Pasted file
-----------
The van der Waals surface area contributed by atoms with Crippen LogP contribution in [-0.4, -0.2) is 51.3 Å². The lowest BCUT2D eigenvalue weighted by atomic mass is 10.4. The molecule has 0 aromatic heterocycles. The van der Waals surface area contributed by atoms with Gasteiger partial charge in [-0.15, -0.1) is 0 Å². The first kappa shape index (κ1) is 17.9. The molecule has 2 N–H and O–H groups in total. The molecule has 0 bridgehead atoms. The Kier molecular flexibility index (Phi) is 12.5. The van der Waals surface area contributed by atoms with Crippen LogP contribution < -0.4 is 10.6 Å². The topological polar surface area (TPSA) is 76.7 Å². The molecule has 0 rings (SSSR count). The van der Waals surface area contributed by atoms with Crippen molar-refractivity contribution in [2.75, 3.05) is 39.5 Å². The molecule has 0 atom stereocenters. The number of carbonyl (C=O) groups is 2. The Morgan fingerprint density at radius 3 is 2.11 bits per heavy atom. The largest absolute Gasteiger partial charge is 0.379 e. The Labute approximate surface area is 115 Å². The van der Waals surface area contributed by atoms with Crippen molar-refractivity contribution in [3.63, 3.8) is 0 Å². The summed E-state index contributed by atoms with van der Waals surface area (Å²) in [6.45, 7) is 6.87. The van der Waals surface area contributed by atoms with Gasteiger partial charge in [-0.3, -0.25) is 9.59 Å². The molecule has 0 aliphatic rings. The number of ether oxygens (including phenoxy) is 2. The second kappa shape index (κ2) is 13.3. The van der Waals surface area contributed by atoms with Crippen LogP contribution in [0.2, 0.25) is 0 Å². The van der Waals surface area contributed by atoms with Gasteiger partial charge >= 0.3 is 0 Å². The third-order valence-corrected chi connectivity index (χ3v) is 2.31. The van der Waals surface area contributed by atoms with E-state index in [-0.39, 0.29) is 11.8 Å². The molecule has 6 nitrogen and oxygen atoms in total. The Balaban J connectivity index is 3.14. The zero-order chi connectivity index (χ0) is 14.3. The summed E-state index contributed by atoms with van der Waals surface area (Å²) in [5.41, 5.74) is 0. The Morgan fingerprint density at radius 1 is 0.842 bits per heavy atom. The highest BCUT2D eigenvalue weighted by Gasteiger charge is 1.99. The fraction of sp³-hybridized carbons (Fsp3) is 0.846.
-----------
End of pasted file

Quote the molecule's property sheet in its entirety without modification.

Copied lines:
The van der Waals surface area contributed by atoms with Crippen LogP contribution in [-0.4, -0.2) is 51.3 Å². The lowest BCUT2D eigenvalue weighted by atomic mass is 10.4. The molecule has 0 aromatic heterocycles. The van der Waals surface area contributed by atoms with Gasteiger partial charge in [-0.15, -0.1) is 0 Å². The first kappa shape index (κ1) is 17.9. The molecule has 2 N–H and O–H groups in total. The molecule has 0 bridgehead atoms. The Kier molecular flexibility index (Phi) is 12.5. The van der Waals surface area contributed by atoms with Crippen LogP contribution < -0.4 is 10.6 Å². The topological polar surface area (TPSA) is 76.7 Å². The molecule has 0 rings (SSSR count). The van der Waals surface area contributed by atoms with Crippen molar-refractivity contribution in [2.75, 3.05) is 39.5 Å². The molecule has 0 atom stereocenters. The number of carbonyl (C=O) groups is 2. The Morgan fingerprint density at radius 3 is 2.11 bits per heavy atom. The largest absolute Gasteiger partial charge is 0.379 e. The Labute approximate surface area is 115 Å². The van der Waals surface area contributed by atoms with Crippen molar-refractivity contribution in [3.63, 3.8) is 0 Å². The summed E-state index contributed by atoms with van der Waals surface area (Å²) in [6.45, 7) is 6.87. The van der Waals surface area contributed by atoms with Gasteiger partial charge in [-0.3, -0.25) is 9.59 Å². The molecule has 0 aliphatic rings. The number of ether oxygens (including phenoxy) is 2. The second kappa shape index (κ2) is 13.3. The van der Waals surface area contributed by atoms with Crippen LogP contribution in [0.2, 0.25) is 0 Å². The van der Waals surface area contributed by atoms with Gasteiger partial charge >= 0.3 is 0 Å². The third-order valence-corrected chi connectivity index (χ3v) is 2.31. The van der Waals surface area contributed by atoms with E-state index in [-0.39, 0.29) is 11.8 Å². The molecule has 6 nitrogen and oxygen atoms in total. The Balaban J connectivity index is 3.14. The zero-order chi connectivity index (χ0) is 14.3. The summed E-state index contributed by atoms with van der Waals surface area (Å²) in [5.41, 5.74) is 0. The Morgan fingerprint density at radius 1 is 0.842 bits per heavy atom. The highest BCUT2D eigenvalue weighted by Gasteiger charge is 1.99. The fraction of sp³-hybridized carbons (Fsp3) is 0.846.